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Accelerating Dark Matter Searches With Machine Learning

I am currently spending the week in Leiden (Netherlands), attending to a very interesting workshop...

On The Qualifications Of Peer Reviewers For Scientific Papers

Peer review is the backbone of high quality scientific publications. Although the idea that only...


The title of this post is the password code required to connect to my wireless network at home...

Venice --> Padova

I was born and have lived in Venice for over 51 years now (omitting to mention some 2 years of...

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Tommaso DorigoRSS Feed of this column.

Tommaso Dorigo is an experimental particle physicist, who works for the INFN at the University of Padova, and collaborates with the CMS experiment at the CERN LHC. He coordinates the European network... Read More »

In the last few days I described in some detail (here and here) the six searches for the Standard Model Higgs boson just produced by CMS, the experiment at the CERN Large Hadron Collider to which I proudly belong.
In my short summary of analyses recently published by CMS, yesterday I left out one which had not yet been released. It is the search for the "golden channel" of Higgs decay, the one which motivated the construction of detectors with large acceptance to energetic leptons: the decay to two Z bosons, with a subsequent decay of the Z's to two charged leptons each.
An orgy of new results has started. Let me just show a few of them concerning Higgs searches in CMS - I am on vacation after all, and I have little time left to comment these interesting new papers and plots after all the sunbathing and restaurants.

Let us start with the Higgs search in the diphoton decay mode by CMS (paper here). With 1.09 inverse femtobarns of data, CMS has a pretty good reach even to this very rare decay mode of the Higgs boson. Let me remind you that only a handful every thousand Higgs particles decay into two photons, in the most favourable circumstances.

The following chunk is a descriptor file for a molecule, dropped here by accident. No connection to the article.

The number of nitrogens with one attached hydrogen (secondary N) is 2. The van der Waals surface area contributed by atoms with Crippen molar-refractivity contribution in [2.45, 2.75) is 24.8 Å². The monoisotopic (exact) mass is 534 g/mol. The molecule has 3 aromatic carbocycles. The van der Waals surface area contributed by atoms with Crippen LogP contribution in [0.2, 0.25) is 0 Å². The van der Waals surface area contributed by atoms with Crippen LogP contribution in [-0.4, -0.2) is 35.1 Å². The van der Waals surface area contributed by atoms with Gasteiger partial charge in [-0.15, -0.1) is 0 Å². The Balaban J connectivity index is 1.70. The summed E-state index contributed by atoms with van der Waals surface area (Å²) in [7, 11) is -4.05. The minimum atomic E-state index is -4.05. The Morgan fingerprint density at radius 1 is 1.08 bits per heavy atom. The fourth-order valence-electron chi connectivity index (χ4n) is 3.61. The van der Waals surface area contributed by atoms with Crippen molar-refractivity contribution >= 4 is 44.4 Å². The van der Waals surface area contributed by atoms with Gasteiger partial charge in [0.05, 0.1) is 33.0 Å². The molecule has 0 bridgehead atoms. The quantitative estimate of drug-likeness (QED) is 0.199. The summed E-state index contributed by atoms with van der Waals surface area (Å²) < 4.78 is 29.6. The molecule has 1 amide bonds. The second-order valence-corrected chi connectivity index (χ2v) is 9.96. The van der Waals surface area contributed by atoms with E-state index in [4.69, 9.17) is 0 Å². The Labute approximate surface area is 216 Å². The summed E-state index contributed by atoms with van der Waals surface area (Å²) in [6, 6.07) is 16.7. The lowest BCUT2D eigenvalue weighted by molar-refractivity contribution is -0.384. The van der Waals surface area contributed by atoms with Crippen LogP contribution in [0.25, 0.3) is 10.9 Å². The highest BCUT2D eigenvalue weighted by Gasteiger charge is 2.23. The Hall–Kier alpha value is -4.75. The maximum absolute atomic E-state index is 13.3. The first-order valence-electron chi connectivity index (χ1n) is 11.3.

Impressive. If you had been seeking for top quarks in 4-inverse-picobarns datasets since 1992 as I have, and then rejoiced at the 7-event signal from which CDF extracted in 1994 mass and cross section of the long-sought sixth quark, you would now also be looking for adjectives upon having a look at the figures in the new CMS paper, which uses over one inverse femtobarn of proton-proton collisions to measure the tiny asymmetric kinematics of top quark pairs produced at the LHC.
This afternoon (2.30 PM Chicago time) Pat Lukens, an old-timer of the CDF experiment, will give a "wine and cheese" seminar at Fermilab on the new observation of a heavy baryon, of the family of baryons containing bottom quarks, which was still at large.

The new particle, called "Xi_b^0", fits a hole in the group representation graph of ground-state baryons with J=1/2. You can see it in the graph on the right. Of all states in the middle level (ones containing one bottom quark) only the Xi_b^0 was still missing. By the way: none of the baryons of the top level have yet been observed.
Today I casually ran into a very nice figure which is perfect for an entry as "guess the plot", both because of its mysterious appearance, and because of the interesting physics it hides. It is a two-dimensional "surface" and its shape should tell you something. For the moment, I will just say it is something which has to do with both particle physics and astrophysics, and that it is quite cool, being a new way of looking at something we know well.